Richard Rosario, center, and his lawyers Glenn Garber, right, and Rebecca Freedman, of the Exoneration Initiative, listen as a judge overturns Rosario's conviction, Wednesday, March 23, 2016, in New York. The judge overturned Rosario's murder conviction and freed him while prosecutors reinvestigate his 1996 case. (AP Photo/Mary Altaffer)Richard Rosario said he was in Florida, and he said 13 people could swear he was there at the time that 17-year-old Jorge Collazo was gunned down back on a Bronx street in the summer of 1996.

But the defense attorneys and prosecutors never tracked down those potential witnesses before trial. Rosario was convicted of the murder based on two eyewitnesses who identified him as the shooter from a police photo book.

Rosario, now 40, was released on Wednesday – at least for the time being. The new Bronx District Attorney Darcel Clark recommended dismissing the conviction, but not the charges – a new investigation is going to revisit the entire case.

“I’ve been in prison for 20 years for a crime I didn’t commit,” said Rosario, for now a free man. “My family didn’t deserve this. I didn’t deserve this, and nor did the family of the victim.”

Rosario, who had attempted and lost multiple appeal attempts after his conviction, will be free until the district attorney decided to retry the case or drop the charges.

Attorneys from the non-profit Exoneration Project argued that the conviction lacked forensic and physical evidence.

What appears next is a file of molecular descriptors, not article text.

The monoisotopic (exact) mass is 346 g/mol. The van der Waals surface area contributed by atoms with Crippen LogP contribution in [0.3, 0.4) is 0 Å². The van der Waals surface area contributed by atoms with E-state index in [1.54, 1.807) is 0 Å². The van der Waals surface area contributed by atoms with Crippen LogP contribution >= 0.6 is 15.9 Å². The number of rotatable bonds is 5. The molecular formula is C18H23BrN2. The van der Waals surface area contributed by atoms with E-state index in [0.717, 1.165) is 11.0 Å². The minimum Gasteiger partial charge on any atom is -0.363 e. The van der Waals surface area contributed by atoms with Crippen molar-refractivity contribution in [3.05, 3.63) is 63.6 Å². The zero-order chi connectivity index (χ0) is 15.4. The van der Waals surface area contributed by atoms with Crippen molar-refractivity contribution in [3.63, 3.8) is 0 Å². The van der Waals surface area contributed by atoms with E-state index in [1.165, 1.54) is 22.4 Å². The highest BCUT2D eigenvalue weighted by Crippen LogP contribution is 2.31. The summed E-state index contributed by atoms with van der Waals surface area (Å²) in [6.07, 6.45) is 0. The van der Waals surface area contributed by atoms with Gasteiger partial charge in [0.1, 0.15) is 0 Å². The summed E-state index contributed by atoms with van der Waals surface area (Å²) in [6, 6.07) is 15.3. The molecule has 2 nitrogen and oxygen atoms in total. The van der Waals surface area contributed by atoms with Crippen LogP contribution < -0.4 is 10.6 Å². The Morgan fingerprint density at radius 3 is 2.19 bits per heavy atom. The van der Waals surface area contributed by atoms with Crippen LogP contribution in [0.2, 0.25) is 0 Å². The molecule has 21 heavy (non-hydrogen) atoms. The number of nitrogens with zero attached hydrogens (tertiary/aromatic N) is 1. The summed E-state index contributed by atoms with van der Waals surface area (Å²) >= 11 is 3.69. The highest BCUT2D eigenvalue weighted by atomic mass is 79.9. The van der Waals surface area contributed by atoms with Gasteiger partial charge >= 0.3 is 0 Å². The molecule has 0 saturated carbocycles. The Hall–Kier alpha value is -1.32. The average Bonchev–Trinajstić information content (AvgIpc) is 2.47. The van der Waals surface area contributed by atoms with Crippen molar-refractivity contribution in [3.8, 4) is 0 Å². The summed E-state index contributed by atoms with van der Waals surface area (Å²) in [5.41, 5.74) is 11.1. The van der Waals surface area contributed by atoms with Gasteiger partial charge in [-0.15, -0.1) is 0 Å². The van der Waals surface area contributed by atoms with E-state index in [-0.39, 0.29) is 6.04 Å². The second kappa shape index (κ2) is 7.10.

The release came just days ahead of a planned release of a “Dateline” series by NBC News focused on the Rosario case.

Rosario had maintained he had been staying with friends in Florida on June 19, 1996, when Collazo was shot once in the head by another man during an argument in the street back in the Bronx. Rosario gave a list of more than a dozen names to his attorney: alibi witnesses who could place him 1,000 miles away.

Rosario’s initial attorney got a judge’s approval to pay to send a private investigator to Florida to follow up on the names. But the attorney never sent the detective. Another lawyer took over the case, and believed the funding had been denied and never sent the investigator, either, according to court papers obtained by The Associated Press.

However, during appeals in 2004 and 2010, several of the witnesses did testify at hearings. A judge found the testimony would not have swayed the initial outcome.

The victim’s surviving family remains convinced of Rosario’s guilt.

The Associated Press contributed to this report